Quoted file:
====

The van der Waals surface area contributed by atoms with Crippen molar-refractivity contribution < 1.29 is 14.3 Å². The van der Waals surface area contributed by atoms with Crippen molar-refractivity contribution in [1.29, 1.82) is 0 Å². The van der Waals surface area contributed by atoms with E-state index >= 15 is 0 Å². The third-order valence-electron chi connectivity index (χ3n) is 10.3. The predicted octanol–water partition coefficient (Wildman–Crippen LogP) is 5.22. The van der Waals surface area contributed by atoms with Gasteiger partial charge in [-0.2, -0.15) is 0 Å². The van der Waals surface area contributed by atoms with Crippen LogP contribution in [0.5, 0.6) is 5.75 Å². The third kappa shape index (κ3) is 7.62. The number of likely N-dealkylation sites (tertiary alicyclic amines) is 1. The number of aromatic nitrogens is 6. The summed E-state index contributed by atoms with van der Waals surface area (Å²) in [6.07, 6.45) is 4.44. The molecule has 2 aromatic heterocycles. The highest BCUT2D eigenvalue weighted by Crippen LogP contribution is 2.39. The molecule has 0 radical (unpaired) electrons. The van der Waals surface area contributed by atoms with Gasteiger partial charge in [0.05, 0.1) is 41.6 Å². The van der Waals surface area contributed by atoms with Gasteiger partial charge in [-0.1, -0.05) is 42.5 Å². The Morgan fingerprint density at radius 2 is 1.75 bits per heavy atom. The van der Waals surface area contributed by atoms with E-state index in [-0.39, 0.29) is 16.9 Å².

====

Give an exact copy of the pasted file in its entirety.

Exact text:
The van der Waals surface area contributed by atoms with Crippen molar-refractivity contribution < 1.29 is 14.3 Å². The van der Waals surface area contributed by atoms with Crippen molar-refractivity contribution in [1.29, 1.82) is 0 Å². The van der Waals surface area contributed by atoms with E-state index >= 15 is 0 Å². The third-order valence-electron chi connectivity index (χ3n) is 10.3. The predicted octanol–water partition coefficient (Wildman–Crippen LogP) is 5.22. The van der Waals surface area contributed by atoms with Gasteiger partial charge in [-0.2, -0.15) is 0 Å². The van der Waals surface area contributed by atoms with Crippen LogP contribution in [0.5, 0.6) is 5.75 Å². The third kappa shape index (κ3) is 7.62. The number of likely N-dealkylation sites (tertiary alicyclic amines) is 1. The number of aromatic nitrogens is 6. The summed E-state index contributed by atoms with van der Waals surface area (Å²) in [6.07, 6.45) is 4.44. The molecule has 2 aromatic heterocycles. The highest BCUT2D eigenvalue weighted by Crippen LogP contribution is 2.39. The molecule has 0 radical (unpaired) electrons. The van der Waals surface area contributed by atoms with Gasteiger partial charge in [0.05, 0.1) is 41.6 Å². The van der Waals surface area contributed by atoms with Gasteiger partial charge in [-0.1, -0.05) is 42.5 Å². The Morgan fingerprint density at radius 2 is 1.75 bits per heavy atom. The van der Waals surface area contributed by atoms with E-state index in [-0.39, 0.29) is 16.9 Å².